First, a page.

A huge Thank you to the Advisory Board Company for this great article about Friday the 13th. We hope you enjoy.
Data point both ways
Sam Bernstein, Daily Briefing
It’s Friday the 13th, a day that fills the superstitious with dread. Are they right to worry?
Research on the subject has drawn mixed conclusions, but science has given us some (modest) reasons to fret.
Studies: Either terrifying, or terrifically lacking data
According to a 2002 study, Finnish women are more likely to die in traffic accidents on Friday the 13th than on other Fridays. The authors hypothesize that some of the accidents may be caused by anxiety and phobias related to the spooky date.
Still, the authors note that the number of deaths involved in traffic accidents is so few that the phenomenon—if it exists at all—is not a major danger to public health.
And it’s worth noting that Finland’s overall rate of traffic deaths (4.8 per 100,000) is less than half the U.S. rate (10.6 per 100,000), according to the World Health Organization. So, in a very real sense, every day in the United States is Friday the 13th when it comes to traffic accidents. (How’s that for good news?)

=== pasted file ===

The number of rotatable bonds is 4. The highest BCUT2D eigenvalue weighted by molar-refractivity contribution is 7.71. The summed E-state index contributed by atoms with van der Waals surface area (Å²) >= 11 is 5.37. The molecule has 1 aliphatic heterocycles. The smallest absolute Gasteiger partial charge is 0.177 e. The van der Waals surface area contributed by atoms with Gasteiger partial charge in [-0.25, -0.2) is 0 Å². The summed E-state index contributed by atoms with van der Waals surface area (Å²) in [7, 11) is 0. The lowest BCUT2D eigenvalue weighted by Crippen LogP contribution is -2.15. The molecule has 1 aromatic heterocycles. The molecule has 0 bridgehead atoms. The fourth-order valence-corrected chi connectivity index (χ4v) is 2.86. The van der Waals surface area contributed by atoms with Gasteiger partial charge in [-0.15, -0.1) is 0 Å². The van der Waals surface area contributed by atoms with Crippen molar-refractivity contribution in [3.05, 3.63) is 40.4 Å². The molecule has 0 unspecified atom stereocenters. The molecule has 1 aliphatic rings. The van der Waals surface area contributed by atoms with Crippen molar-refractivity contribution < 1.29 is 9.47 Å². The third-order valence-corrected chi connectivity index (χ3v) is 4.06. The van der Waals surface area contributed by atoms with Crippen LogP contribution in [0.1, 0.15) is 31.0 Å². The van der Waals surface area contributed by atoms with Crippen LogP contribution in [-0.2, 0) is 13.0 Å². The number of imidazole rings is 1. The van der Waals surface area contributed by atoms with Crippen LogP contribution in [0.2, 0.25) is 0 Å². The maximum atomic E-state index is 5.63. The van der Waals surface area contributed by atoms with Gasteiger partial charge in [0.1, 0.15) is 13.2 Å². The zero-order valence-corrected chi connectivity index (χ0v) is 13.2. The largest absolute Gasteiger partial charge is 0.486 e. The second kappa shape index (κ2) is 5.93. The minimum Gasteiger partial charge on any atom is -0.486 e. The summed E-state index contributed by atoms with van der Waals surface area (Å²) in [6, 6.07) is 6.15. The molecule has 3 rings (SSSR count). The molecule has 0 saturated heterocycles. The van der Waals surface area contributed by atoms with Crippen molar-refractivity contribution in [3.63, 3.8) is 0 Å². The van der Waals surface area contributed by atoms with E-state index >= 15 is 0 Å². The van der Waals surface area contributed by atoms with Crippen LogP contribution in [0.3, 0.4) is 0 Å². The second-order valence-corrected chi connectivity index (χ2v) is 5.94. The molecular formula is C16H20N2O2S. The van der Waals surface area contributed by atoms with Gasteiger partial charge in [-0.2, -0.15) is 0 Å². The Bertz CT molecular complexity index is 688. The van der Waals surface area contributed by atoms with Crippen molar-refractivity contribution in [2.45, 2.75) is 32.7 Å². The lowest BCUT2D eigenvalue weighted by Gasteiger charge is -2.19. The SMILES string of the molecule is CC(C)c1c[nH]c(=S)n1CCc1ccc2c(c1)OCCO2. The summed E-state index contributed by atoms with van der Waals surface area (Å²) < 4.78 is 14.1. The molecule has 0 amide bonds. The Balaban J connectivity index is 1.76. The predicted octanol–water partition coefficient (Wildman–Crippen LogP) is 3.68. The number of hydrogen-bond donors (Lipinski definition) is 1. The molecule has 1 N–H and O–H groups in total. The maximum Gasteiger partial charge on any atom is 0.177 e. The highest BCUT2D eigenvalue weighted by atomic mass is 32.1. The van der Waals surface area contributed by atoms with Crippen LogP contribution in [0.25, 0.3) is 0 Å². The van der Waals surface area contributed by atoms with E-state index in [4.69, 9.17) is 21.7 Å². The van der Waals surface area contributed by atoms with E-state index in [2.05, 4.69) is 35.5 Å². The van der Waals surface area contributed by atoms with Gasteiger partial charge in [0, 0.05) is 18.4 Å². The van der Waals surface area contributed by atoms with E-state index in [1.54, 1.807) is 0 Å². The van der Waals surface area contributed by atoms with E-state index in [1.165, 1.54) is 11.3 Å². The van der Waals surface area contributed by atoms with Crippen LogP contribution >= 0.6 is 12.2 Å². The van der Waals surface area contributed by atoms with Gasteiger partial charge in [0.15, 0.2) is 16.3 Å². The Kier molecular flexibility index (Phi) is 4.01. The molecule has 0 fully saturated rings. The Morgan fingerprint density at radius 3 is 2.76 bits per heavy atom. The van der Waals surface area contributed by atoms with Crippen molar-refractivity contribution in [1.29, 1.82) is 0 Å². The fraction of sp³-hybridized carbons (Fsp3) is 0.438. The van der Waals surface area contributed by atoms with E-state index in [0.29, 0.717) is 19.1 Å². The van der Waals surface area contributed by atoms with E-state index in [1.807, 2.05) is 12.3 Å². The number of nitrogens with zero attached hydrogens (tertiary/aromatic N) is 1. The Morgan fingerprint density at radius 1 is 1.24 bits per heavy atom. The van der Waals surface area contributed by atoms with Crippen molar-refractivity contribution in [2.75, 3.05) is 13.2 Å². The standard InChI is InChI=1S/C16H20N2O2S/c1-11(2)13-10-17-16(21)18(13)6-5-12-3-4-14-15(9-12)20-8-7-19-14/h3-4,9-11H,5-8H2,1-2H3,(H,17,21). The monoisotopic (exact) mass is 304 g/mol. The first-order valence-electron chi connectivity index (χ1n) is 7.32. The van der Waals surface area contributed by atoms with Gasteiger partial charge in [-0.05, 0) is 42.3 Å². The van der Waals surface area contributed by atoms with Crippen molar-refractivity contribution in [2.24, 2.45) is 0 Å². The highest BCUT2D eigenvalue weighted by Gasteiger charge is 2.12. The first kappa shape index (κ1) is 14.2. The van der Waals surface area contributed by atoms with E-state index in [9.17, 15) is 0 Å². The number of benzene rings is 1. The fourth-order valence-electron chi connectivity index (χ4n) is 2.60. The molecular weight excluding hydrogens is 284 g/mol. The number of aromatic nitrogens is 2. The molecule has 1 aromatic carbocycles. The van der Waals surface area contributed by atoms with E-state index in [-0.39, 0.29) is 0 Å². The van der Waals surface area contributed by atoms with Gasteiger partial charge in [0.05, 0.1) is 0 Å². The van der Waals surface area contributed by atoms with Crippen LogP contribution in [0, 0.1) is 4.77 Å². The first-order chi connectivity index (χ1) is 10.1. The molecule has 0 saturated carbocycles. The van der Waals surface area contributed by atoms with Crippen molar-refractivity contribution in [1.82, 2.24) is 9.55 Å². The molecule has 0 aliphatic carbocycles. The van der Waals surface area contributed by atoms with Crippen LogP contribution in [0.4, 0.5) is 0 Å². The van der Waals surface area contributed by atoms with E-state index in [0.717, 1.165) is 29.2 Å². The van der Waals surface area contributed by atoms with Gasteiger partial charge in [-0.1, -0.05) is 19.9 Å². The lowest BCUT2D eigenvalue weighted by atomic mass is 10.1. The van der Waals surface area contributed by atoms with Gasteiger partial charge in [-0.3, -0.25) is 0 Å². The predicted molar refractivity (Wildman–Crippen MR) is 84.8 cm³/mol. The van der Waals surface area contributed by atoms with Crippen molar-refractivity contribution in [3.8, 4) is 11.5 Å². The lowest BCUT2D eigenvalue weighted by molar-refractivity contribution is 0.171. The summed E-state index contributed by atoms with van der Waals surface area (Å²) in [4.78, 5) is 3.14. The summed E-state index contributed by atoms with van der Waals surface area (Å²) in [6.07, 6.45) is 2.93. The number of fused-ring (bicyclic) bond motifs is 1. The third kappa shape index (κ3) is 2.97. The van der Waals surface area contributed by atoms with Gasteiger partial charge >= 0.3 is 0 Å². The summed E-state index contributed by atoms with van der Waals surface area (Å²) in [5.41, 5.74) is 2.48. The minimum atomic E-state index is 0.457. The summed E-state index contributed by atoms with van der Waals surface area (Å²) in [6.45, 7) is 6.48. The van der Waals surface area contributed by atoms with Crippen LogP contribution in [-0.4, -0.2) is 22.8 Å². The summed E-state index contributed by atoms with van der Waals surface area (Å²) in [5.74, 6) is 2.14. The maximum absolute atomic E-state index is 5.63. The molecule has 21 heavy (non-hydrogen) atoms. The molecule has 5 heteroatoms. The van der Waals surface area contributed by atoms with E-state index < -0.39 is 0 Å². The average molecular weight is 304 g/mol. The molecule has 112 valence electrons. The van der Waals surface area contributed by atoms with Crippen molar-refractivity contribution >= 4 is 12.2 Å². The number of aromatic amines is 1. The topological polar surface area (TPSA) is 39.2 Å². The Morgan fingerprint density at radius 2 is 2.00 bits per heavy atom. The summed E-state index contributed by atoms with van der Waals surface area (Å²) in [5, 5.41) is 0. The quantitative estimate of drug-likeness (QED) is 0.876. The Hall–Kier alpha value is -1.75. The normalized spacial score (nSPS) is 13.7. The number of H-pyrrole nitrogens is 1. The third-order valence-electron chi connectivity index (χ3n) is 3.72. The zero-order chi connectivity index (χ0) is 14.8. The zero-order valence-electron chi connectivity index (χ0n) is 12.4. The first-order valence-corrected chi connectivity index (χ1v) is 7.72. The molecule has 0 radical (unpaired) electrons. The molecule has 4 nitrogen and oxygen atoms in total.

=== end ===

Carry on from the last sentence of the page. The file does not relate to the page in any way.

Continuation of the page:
Other research suggests that the risk may not just be a Finnish thing. A 1993 BMJ study of a community in the United Kingdom found that the risk of hospital admission as a result of a traffic accident went up by about 50 percent on Friday the 13th. “Staying at home is recommended,” the authors concluded.
But the study merely compared a pair of Fridays in one English town; as an Atul Gawande article from about 18 years ago pointed out, there’s not much to be learned from “one study of one Friday the 13th in one town.”
Ready for some good news? A 2012 study of six hospitals over several years found there was no increased risk of being admitted to the ED on Friday the 13th for any of 12 conditions.
But even the good news has a scary lining: Researchers found an increased risk of ending up in the ED for a 13th condition—penetrating traumas.
Basically, it might not be a great day to hang out with your friend who has a strange attachment to his hockey mask.
The roots of our fear
So why do we think Friday the 13th is so unlucky to begin with? Historians aren’t exactly sure, but they have several theories.
Some think it’s biblical: that the fear comes from the 13 guests who sat with Jesus on the Friday before he was crucified.
Others think it goes back to 1307, when the members of the Knights Templar were arrested on a Friday the 13th.
But no matter how it began, fear of the day certainly has spread: The Stress Management Center and Phobia Institute estimates that up to 21 million Americans are affected by friggatriskaidekaphobia—fear of Friday the 13th. The institute projects that up to $800 million are lost every Friday the 13th as the result of people refusing to conduct business, purchase major items, or travel.